Both Sparky's problem and his redeeming value to submarines was that his positive attitude and strong work ethnic were always running on the half hour rate. In his endeavors Sparky nearly always seemed to totter on the precipice of disaster without ever falling in. Some said that the reason was luck. Others said that it was pluck. But some knew that it was in his upbringing and training in a diesel boat, --- having rode for several years with veterans of many war patrols who routinely pushed themselves and those around them to the limits of their abilities --- whether in fighting the boat or mingling with the natives on Broadway.

Sparky, like many other submariners both young and older, neither knew, nor understood limits during his various adventures on and off the boat when he arrived at the end point by asking himself, "Just how in the hell am I going to get out of this mess?" The next instinctive step always seemed to save the day; at least for himself. Sparky's highest redeeming value to submarineing was that he could be counted upon to hang in and hold on when "...the tough got going.".

It's not that Sparky was ever in serious trouble on the boat. He did his job and then some. It was more that his affairs and adventures on the beach seemed to infringe on his Navy life. Or was that vise versa?.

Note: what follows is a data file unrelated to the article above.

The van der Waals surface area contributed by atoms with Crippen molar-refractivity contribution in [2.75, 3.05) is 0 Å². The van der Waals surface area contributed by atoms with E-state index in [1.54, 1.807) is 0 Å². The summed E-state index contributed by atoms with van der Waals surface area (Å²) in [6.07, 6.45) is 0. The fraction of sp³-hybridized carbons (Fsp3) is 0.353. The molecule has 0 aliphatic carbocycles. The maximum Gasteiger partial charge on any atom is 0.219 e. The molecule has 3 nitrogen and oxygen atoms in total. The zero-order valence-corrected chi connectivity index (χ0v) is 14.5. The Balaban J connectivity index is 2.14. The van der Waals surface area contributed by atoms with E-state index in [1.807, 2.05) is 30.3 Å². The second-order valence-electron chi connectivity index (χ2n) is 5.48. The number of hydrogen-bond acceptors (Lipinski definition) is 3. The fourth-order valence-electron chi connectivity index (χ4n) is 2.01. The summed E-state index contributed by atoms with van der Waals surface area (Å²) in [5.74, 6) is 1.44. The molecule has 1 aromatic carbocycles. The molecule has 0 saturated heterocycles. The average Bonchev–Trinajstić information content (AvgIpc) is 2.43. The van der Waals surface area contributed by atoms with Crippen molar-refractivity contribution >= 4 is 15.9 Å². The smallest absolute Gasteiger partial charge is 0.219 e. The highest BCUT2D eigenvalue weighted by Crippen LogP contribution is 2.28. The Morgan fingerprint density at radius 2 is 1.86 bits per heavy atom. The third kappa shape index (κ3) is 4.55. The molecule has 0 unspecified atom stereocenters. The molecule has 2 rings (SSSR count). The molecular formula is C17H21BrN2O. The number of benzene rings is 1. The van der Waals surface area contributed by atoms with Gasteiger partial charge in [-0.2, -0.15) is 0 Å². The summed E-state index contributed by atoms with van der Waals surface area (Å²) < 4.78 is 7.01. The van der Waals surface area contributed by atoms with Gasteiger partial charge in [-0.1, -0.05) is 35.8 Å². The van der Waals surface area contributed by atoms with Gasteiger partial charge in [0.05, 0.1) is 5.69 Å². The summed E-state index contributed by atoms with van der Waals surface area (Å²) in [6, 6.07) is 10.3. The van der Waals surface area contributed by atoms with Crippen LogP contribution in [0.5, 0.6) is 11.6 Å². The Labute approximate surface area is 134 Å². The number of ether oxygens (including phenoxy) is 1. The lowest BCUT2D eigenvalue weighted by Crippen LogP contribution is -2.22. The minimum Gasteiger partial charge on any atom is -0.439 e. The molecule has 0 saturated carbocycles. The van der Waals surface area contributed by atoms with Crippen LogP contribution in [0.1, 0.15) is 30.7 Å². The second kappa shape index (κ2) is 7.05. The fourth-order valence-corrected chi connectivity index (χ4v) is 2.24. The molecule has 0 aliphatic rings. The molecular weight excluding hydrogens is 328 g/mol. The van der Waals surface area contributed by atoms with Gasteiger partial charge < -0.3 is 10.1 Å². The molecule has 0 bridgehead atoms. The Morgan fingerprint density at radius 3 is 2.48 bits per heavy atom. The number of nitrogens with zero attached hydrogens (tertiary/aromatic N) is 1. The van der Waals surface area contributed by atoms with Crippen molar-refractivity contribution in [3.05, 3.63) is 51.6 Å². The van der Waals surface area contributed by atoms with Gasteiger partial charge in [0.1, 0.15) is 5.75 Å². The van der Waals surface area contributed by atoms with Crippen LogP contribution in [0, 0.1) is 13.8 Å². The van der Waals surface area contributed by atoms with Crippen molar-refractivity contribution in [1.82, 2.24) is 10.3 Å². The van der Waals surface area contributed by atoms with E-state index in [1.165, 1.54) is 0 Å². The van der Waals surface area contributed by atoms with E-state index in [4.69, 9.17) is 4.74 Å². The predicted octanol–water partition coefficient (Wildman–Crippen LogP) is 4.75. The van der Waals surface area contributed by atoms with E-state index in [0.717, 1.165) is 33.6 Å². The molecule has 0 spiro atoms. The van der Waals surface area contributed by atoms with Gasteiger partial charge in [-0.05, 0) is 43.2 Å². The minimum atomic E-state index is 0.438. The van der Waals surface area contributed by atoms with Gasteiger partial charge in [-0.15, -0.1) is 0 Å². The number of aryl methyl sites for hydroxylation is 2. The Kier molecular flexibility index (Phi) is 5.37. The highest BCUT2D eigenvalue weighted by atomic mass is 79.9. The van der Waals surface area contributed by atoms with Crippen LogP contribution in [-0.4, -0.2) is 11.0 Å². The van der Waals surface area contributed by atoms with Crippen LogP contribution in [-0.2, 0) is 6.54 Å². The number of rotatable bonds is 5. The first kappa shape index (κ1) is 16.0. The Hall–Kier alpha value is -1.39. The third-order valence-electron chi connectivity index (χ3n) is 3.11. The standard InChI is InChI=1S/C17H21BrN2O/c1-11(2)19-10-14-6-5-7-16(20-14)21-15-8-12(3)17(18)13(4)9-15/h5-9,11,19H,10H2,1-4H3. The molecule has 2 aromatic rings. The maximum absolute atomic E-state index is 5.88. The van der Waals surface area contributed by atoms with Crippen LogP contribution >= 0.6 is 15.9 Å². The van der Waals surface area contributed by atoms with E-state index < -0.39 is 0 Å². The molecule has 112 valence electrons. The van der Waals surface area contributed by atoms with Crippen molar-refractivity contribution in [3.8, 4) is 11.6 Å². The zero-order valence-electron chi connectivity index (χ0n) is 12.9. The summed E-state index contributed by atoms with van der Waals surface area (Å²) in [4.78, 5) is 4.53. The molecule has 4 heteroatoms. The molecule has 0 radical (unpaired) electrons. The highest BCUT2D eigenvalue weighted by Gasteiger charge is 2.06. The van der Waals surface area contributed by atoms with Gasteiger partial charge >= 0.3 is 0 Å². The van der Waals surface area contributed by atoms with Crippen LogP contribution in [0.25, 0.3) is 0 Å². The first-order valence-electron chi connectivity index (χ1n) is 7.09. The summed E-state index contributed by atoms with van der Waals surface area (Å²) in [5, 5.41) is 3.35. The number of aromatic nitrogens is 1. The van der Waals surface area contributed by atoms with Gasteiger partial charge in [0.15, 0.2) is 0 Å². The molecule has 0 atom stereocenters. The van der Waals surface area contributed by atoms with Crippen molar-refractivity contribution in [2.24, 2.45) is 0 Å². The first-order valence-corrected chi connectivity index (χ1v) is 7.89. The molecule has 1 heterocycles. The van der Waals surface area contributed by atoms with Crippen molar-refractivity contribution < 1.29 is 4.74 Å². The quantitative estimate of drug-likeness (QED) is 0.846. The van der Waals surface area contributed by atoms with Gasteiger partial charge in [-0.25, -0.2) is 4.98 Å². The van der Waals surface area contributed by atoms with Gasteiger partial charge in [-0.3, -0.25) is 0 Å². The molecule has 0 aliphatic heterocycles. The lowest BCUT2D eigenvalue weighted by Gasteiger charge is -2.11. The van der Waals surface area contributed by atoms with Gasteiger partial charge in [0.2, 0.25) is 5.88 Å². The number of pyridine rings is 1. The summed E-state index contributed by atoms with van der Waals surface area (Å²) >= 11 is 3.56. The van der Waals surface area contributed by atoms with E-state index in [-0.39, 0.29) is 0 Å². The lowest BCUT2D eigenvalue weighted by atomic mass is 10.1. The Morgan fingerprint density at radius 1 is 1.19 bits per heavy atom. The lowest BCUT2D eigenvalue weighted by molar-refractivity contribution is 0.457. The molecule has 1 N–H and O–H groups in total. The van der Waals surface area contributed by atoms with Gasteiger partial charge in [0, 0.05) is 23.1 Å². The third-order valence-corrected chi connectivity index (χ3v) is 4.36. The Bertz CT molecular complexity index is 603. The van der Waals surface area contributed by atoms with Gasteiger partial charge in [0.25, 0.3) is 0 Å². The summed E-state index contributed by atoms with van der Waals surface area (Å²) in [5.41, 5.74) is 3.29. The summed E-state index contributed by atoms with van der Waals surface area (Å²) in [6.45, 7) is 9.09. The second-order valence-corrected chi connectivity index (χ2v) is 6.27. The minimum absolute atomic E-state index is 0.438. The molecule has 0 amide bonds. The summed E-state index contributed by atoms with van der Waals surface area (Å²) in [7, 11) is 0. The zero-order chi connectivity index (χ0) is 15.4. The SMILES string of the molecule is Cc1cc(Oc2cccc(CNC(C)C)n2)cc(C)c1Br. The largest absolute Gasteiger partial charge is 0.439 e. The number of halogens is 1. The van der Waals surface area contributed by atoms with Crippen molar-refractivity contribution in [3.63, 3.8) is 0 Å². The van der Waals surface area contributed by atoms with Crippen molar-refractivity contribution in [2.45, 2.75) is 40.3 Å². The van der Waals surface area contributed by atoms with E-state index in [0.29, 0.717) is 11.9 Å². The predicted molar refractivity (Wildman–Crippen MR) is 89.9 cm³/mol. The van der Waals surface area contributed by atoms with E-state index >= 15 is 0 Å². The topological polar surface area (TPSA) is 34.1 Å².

It was like the time in San Diego when he just couldn't say no to a final good-by in time to make the maneuvering watch, and had to slip the Water Taxi driver a five dollar bill to bypass his regular route and make Nereus the first stop. He scurried aboard the boat just in time to miss Captain's Mast, but only after promising to stay off the beach for a week and slave on board for the COB.

Then there was that time in Manila when a bunch of Airedales insulted the lineage of all submariners. Christ, what a fist fight. He was carried back over the shoulder of his large Kanaka buddy, all bloody and bruised. But the XO let him slide when it was confirmed, by another bloodied and bruised submariner who just happened to wear a war patrol pin, that he was just sticking up for the boat. There were other rumors of Sparky's misadventures on the beach but having settled into marriage this past year all of this foolishness on the beach was now behind him.

Sparky, among others, had been volunteered to help the duty section light off the boat. Nothing seemed to go right. The power draw while lighting off the forward reactor overheated defective connectors on the shore power cables. When this was corrected after several hours work, ORION had diesel generator problems which delayed the start up. Just as Sparky and company got enough power to the boat he had to relieve the electrician on watch. How time flies when working hard. By the time Sparky put a steam generator on line and fixed a few other problems aft time was pushing 2000. Not too late to go home for a farewell. After all he would be gone three weeks and liberty didn't expire until 0600 the next day.